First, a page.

THE CHALICE OF BENEDICTION
Participation in His Blood, more active on our part, is what our Lord desires. This yearning we hear expressed in the words in which our Savior offered His Blood to His disciples, and it can be read from His sacred countenance as He inclines His head on the Cross to the open wound in His Heart. It can be gleaned from the admonition of the Apostle: The chalice of benediction, which we bless, is it not the communication of the blood of Christ? The Mass you attend every Sunday is the representation of the Cross with a something else, namely, your presence, your share and part in the act of infinite religion. Jesus, your Priest and your Victim, is there acting divinely through His human minister; but Jesus should not be alone, offering and offered up on the Eucharistic altar. On the Cross He was alone; it was the original sacrifice giving birth to the Church. On the Eucharistic altar, the Church must be with Him, offering and offered up. We Catholics are, in the words of St. John, purchased from among men, the first-fruits to God and to the Lamb, but as such we have the grave responsibility of being channels of grace to the rest of the world, for if the first-fruit be holy. The Precious Blood has been given to us as the treasure of the Church, as St. Catherine calls it, which we may offer again and again all day long both for ourselves and for others.
Before the elevation at Mass, let us present our own bodies as a living sacrifice by slaying our vices and dying to this world, but with hearts alive with faith and love offering all that we have to Him Who delivered Himself up for us. After elevation let us go forth to the Victim on Calvary that he might sanctify the people by his own blood, by him therefore, let us offer the sacrifice of praise always to God. The second duty we owe to God, and to satisfy which we should offer the Precious Blood, is to make expiation and reparation for sins committed. For this purpose the Precious Blood was spilt on the Cross and is consecrated in the Mass, which shall be shed for you and for many, to the remission of sins. Then, again, we must make oblation of this Blood in gratitude for the numberless gifts and favors we receive at the hand of God and as the mightiest petition for further benefits. There is no more efficacious means at our disposal to touch the heart of God and to obtain His grace and mercy than the oblation of the Precious Blood. This Blood of the Atonement appeased the wrath of the Father, opened Heaven to us and made us children of God. Ah, how great, then, must be its power of intercession!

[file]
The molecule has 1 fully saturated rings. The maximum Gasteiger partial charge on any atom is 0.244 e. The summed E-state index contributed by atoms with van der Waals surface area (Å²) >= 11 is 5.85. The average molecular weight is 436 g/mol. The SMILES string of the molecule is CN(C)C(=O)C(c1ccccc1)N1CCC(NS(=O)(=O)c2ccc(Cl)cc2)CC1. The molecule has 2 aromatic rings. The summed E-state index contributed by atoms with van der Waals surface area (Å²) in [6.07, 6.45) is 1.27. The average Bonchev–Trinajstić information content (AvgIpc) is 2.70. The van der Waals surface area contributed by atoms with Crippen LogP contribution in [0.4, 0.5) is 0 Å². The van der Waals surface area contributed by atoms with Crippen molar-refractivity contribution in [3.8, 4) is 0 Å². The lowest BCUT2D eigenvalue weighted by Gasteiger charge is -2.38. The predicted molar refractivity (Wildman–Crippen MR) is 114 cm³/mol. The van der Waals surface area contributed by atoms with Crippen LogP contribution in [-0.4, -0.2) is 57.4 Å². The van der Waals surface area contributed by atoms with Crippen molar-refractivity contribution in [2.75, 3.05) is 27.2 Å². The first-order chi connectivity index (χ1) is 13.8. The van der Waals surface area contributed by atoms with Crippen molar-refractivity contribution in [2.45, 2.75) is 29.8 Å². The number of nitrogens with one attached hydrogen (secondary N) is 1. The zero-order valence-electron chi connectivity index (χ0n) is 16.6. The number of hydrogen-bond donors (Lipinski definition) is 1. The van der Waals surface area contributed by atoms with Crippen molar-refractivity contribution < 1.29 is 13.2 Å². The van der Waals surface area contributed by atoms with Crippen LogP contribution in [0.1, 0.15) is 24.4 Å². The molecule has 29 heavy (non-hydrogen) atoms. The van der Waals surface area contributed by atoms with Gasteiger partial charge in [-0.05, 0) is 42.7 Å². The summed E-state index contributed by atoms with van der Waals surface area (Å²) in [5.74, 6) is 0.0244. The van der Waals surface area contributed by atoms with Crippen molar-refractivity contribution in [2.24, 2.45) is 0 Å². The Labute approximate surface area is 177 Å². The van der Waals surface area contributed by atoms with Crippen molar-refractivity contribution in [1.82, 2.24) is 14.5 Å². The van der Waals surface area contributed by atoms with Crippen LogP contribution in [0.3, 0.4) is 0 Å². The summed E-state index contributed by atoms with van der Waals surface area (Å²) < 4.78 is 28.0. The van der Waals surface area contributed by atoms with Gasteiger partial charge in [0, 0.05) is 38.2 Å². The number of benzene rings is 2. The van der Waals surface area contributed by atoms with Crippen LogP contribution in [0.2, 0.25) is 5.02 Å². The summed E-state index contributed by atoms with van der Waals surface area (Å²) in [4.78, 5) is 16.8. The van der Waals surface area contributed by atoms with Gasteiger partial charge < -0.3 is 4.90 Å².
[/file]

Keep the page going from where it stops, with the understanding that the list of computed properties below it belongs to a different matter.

How many millions of sins are committed daily whereby the love and goodness of God is outraged! By offering up daily the Precious Blood of Jesus, consecrated on many hundred thousand altars, to save the sorely tempted from falling into sin, what untold honor and glory we should give to the majesty and holiness of God! If we truly loved God our zeal would prompt us to raise the chalice by making these oblations as a barrier to the perversity of the human will and to draw down the grace of God for the enlightenment of the sinner that he might not heap insults upon his Lord and Creator by his reckless sinning. This act of love and zeal would be, at the same time, a means of atonement for our own sins. What joy, what happiness, what merits in heaven we should prepare for ourselves by this simple but soul-saving practice. The practice of offering the Blood of Christ for this purpose should occupy your mind a few moments every morning at Mass after elevation. He must know that he who causeth a sinner to be converted from the error of his way, shall save his soul from death, and shall cover a multitude of sins. More precious, however, than His own Blood is to us, are souls in the eyes of the Lord. – St. Bernard.
The most magnificent piece is a gold chalice that Catherine II of Russia commissioned as part of a communion set in 1791. It was made in St. Petersburg by Iver Windfeldt Buch of gold, diamonds, chalcedony, bloodstone, nephrite, carnelian, and cast glass. – Hillwood estate museum